The immaculate central space is pierced by the black spar of an art piece “Out of the strong Came Forth Sweetness” which ends at its base in a comfortable black leather seat.  Designed by Ian McChesney and upholstered by Bill Amberg, this Carbon Fibre catenary seems to have “come forth” like a spoonful of ever-pouring treacle. This oval base of the seating appearing as suspended from the atrium ceiling and hovering above the white flooring, reminds a series of sculptures called “Turning the world upside douwn”   realised by Anish Kapoor in 1995.

From the technical pack of the AHMM architects we learn that several design strategies allowed the Angel building to achieved an excellent BREEAM rating :
– passive building design, cooling and ventilation system, using renewable fuels, intelligent lighting, rainwater harvesting and recycling system, etc. This high environmental performance does not overrule the architectural elements of the building.

From outside, across the mature trees, we don’t see complicated sun shading devices on the façade, because the control of solar light and heat resides in the glass treatment with high performance coating. The curtain wall integrates large glass panels, but also horizontal narrow strips that can be easily opened to let fresh air inside. This new cladding was specially tailored for this façade and it had been tested ‘on full scale mock-up at the sub-contractor factory, the Scheldebouw in Holland’.

In the reception area there is on one side a low seating area with sofas and tables and on the other a café with an open bar, all of this under exposed concrete beams and reached by descending several steps from the Atrium level. The smooth-running lifts, located on the either side of the atrium, rise to the fifth floor offices. Here, the deep false ceiling so familiar in these work spaces has been dispensed, the light fittings were either inserted or simply hang from the ceiling plane, while the air-conditioning ductwork placed under the floor. Thanks to the choice of pastel coloured furniture, the atmosphere of the fifth floor feels very light.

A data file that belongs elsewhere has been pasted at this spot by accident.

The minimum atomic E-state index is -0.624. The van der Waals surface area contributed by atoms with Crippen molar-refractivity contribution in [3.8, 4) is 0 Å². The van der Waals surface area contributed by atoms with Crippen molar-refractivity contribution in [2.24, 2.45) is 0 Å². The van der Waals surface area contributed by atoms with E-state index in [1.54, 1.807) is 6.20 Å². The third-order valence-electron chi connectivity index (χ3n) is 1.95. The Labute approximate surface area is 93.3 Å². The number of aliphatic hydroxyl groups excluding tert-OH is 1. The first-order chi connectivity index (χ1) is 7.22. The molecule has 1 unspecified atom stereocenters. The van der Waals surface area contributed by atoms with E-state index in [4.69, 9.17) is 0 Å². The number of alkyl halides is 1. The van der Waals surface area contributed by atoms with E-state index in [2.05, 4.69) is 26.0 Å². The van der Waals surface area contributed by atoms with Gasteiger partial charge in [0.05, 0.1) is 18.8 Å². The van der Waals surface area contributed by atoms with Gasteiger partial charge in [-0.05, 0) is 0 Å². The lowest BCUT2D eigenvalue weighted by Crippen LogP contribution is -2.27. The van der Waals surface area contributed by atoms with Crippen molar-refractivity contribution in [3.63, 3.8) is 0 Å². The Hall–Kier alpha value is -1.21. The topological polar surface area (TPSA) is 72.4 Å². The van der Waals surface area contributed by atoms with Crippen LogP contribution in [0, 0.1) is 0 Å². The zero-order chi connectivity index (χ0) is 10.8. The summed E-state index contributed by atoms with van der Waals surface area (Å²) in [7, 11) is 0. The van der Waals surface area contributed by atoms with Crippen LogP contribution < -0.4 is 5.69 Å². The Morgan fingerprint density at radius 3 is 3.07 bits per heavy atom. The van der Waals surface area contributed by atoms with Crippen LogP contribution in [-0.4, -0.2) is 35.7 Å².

Stepping out on the terrace through openings left in the structural glazing of the façade, a wide perspective opens towards the City of London. The view of the skyline floats between the plants that grow from carbon fibre bowls and the gazebos, allowing in summer a calm seating area. This deck seems to play the language of “Arcaismo Technologico”  (‘archaic technology’), a term used in Architettura Magazine in October 1960 to describe Louis Kahn’s approach to air conditioning. The terrace above the top floor is a platform on which the free cooling tanks and the equipment for ventilation system are set back, hidden from the view.

The following selection of photographs gives only a glimpse of the efficient re-use of a viable structure, the extension of usable space and the bright airiness of the top-lit Atrium. The decision to transform an existing building, and thus avoid expensive and noxious demolition, can be argued for not only through sustainability issues but also through architectural qualities and the interventions of contemporary artists able to contribute to an urban identity specific to the thriving buzz of Islington’s Upper Street.

Atrium of the Angel building with seating area in the lower floor level separated by a bench row, with the sculpture “Out of the strong Came Forth Sweetness” designed by Ian McChesney and upholstered by Bill Amberg, photo © Tim Soar

http://www.ahmm.co.uk